And I don't recall UN or the Security Council declared Iraq broke resolution 1441 nor backed the invasion of Iraq and unless I am mistaken, it was US that by passed UN and invaded Iraq. So if you are saying US doesn't declare which country breaks international law/international institution, US must be violating something by invading Iraq on its own right?

Anyway, that's a debate for another topic and another thread.
You are mistaken.
 

Witling

Golden Member
Jul 30, 2003
1,448
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Kage, If you want history as a whole, the U.S. is still probably the big leader in this century for causing trouble. Nicauragua, Iran, Chile, Haiti (before this final action) Grenada (boy, there was a threat), invading Panama, many interferences with Central America, invading Mexico. Columbia quite recently when we supported the overthrow of the legitimate government -- unfortunately, the guy wasn't overthrown. That's skipping killing off most of the indigenous people.
 

kage69

Lifer
Jul 17, 2003
23,119
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And you assuming I disagree with that somehow makes me 'uniformitive' right?

Sorry Whitling, I responded to a post under a thread I took interest in...must have missed all the mentions of the US, Haiti, Chile, Iran, Grenada, etc in the thread's title. My bad.





 

Strk

Lifer
Nov 23, 2003
10,198
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Originally posted by: Whitling
Kage, If you want history as a whole, the U.S. is still probably the big leader in this century for causing trouble. Nicauragua, Iran, Chile, Haiti (before this final action) Grenada (boy, there was a threat), invading Panama, many interferences with Central America, invading Mexico. Columbia quite recently when we supported the overthrow of the legitimate government -- unfortunately, the guy wasn't overthrown. That's skipping killing off most of the indigenous people.
Unfair! It has only been 3 years ;)
 

sandorski

No Lifer
Oct 10, 1999
69,415
4,795
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Originally posted by: rjain
Whitling: But, as Dari just said, the Yuan is tied to the Dollar. If it's in our favor to price oil in Dollars, it's in China's favor, too.
Though the Yuan is tied to the $US, it is, according to the US, undervalued. The Bush admin has been doing a lot of behind the scenes work in trying to get the Chinese to put the Yuan on the open market. The reason for the pressure and complaint about the Yuan is that China is keeping the Yuan undervalued in order to unfairly compete in the global market.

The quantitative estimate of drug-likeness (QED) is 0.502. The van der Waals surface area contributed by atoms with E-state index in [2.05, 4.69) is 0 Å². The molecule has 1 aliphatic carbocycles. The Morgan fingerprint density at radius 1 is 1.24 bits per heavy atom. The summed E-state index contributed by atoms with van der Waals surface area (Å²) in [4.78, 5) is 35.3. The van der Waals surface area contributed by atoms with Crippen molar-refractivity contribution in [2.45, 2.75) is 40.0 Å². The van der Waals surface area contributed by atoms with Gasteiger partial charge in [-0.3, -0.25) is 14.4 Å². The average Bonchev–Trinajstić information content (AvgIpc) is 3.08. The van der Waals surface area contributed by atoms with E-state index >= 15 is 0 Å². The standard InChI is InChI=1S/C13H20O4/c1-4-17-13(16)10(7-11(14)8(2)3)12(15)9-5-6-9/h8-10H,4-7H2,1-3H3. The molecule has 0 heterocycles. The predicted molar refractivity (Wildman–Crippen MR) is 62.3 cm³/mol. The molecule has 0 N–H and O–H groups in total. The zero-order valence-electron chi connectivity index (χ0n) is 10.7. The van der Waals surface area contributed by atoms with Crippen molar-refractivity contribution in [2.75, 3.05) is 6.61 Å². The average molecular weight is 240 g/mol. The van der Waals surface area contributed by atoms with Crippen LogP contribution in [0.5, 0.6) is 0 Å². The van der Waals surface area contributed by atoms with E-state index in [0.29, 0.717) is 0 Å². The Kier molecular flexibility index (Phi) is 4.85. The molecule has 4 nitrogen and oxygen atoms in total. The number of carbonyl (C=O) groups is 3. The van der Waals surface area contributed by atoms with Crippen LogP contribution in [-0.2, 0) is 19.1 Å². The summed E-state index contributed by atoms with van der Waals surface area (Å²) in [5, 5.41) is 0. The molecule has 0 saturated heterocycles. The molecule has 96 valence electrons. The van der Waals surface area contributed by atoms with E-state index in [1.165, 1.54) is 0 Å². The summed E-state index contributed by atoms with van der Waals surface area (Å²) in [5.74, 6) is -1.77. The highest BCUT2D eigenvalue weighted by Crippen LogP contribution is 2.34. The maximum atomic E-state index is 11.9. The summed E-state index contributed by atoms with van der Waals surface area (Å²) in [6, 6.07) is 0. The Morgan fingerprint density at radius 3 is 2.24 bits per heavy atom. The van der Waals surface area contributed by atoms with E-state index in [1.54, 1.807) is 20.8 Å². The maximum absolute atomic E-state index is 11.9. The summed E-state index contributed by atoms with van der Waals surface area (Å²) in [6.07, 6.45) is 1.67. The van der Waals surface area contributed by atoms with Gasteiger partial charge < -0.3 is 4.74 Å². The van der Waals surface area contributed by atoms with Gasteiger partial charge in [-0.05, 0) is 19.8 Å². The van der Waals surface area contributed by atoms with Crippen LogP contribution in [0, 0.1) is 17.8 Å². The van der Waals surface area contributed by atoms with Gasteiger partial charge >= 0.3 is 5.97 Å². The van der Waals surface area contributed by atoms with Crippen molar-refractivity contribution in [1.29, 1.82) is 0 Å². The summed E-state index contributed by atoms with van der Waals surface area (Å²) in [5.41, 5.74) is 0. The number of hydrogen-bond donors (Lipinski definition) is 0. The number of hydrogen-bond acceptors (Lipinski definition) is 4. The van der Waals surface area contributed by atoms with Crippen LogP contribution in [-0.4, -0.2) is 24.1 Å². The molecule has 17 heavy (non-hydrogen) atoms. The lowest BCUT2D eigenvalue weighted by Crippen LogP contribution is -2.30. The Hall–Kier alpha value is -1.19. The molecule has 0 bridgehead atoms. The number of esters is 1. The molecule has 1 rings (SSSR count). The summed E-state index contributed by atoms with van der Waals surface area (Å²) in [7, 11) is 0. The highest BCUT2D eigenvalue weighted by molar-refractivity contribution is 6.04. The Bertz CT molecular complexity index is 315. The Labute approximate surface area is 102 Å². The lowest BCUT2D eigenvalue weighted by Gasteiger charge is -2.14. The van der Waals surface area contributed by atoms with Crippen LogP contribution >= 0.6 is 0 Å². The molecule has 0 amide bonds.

So, though driving the value of the Yuan down by driving the value of the $US down may make Oil more expensive, the benefit for Export of Chinese goods would far outweigh the increased cost of Oil. IOWs, China has nothing to lose in devaluing the $US or the Yuan and a lot to gain or maintain.
 

rjain

Golden Member
May 1, 2003
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And China keeping the Dollar undervalued allows us to unfairly compete in the global market. :)

That still has no bearing on what I said. It's not a question of the tie between the dollar and the yuan, but between the yuan and oil, via the dollar, vs. letting it dance around with dollar/euro rates.
 

sandorski

No Lifer
Oct 10, 1999
69,415
4,795
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Originally posted by: rjain
And China keeping the Dollar undervalued allows us to unfairly compete in the global market. :)

That still has no bearing on what I said. It's not a question of the tie between the dollar and the yuan, but between the yuan and oil, via the dollar, vs. letting it dance around with dollar/euro rates.
True, but Yuan/Oil is not as important as Yuan/Goods. At least at this point in time.
 

rjain

Golden Member
May 1, 2003
1,475
0
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Erm.... if China is becoming one of the world's biggest importers of oil, don't you think that the cost of their finished goods is going to need to fluctuate with the cost of the oil they're using?
 

sandorski

No Lifer
Oct 10, 1999
69,415
4,795
126
Originally posted by: rjain
Erm.... if China is becoming one of the world's biggest importers of oil, don't you think that the cost of their finished goods is going to need to fluctuate with the cost of the oil they're using?
Most likely yes, but with the decreasing value of the Yuan, their Goods become cheaper at the same time. It also depends a lot on where the Oil is being consumed, it seems like Privately owned vehicles is what is driving demand.